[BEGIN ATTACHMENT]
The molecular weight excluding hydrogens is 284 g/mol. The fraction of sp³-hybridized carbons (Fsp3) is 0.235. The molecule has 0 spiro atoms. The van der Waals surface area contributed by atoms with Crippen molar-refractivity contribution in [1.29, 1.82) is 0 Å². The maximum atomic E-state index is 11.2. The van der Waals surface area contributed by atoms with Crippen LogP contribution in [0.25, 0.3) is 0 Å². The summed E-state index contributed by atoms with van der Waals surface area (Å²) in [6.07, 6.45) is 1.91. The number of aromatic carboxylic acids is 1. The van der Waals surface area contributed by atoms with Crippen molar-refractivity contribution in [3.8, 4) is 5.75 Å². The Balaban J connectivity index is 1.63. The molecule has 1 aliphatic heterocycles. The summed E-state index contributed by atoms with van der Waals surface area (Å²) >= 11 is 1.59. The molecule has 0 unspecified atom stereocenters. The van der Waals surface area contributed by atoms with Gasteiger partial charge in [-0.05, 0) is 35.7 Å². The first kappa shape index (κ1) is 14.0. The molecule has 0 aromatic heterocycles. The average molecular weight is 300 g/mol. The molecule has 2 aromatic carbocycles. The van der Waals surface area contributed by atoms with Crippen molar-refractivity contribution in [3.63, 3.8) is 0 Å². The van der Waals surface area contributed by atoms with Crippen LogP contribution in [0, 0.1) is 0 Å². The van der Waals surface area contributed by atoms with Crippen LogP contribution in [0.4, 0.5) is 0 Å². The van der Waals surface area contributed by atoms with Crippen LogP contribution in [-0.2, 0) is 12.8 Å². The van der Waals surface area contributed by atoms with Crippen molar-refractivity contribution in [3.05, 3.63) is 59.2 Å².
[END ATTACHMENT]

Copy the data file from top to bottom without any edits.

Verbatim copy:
The molecular weight excluding hydrogens is 284 g/mol. The fraction of sp³-hybridized carbons (Fsp3) is 0.235. The molecule has 0 spiro atoms. The van der Waals surface area contributed by atoms with Crippen molar-refractivity contribution in [1.29, 1.82) is 0 Å². The maximum atomic E-state index is 11.2. The van der Waals surface area contributed by atoms with Crippen LogP contribution in [0.25, 0.3) is 0 Å². The summed E-state index contributed by atoms with van der Waals surface area (Å²) in [6.07, 6.45) is 1.91. The number of aromatic carboxylic acids is 1. The van der Waals surface area contributed by atoms with Crippen molar-refractivity contribution in [3.8, 4) is 5.75 Å². The Balaban J connectivity index is 1.63. The molecule has 1 aliphatic heterocycles. The summed E-state index contributed by atoms with van der Waals surface area (Å²) >= 11 is 1.59. The molecule has 0 unspecified atom stereocenters. The van der Waals surface area contributed by atoms with Gasteiger partial charge in [-0.05, 0) is 35.7 Å². The first kappa shape index (κ1) is 14.0. The molecule has 0 aromatic heterocycles. The average molecular weight is 300 g/mol. The molecule has 2 aromatic carbocycles. The van der Waals surface area contributed by atoms with Crippen molar-refractivity contribution in [3.63, 3.8) is 0 Å². The van der Waals surface area contributed by atoms with Crippen LogP contribution in [0, 0.1) is 0 Å². The van der Waals surface area contributed by atoms with Crippen LogP contribution in [0.4, 0.5) is 0 Å². The van der Waals surface area contributed by atoms with Crippen LogP contribution in [-0.2, 0) is 12.8 Å². The van der Waals surface area contributed by atoms with Crippen molar-refractivity contribution in [3.05, 3.63) is 59.2 Å².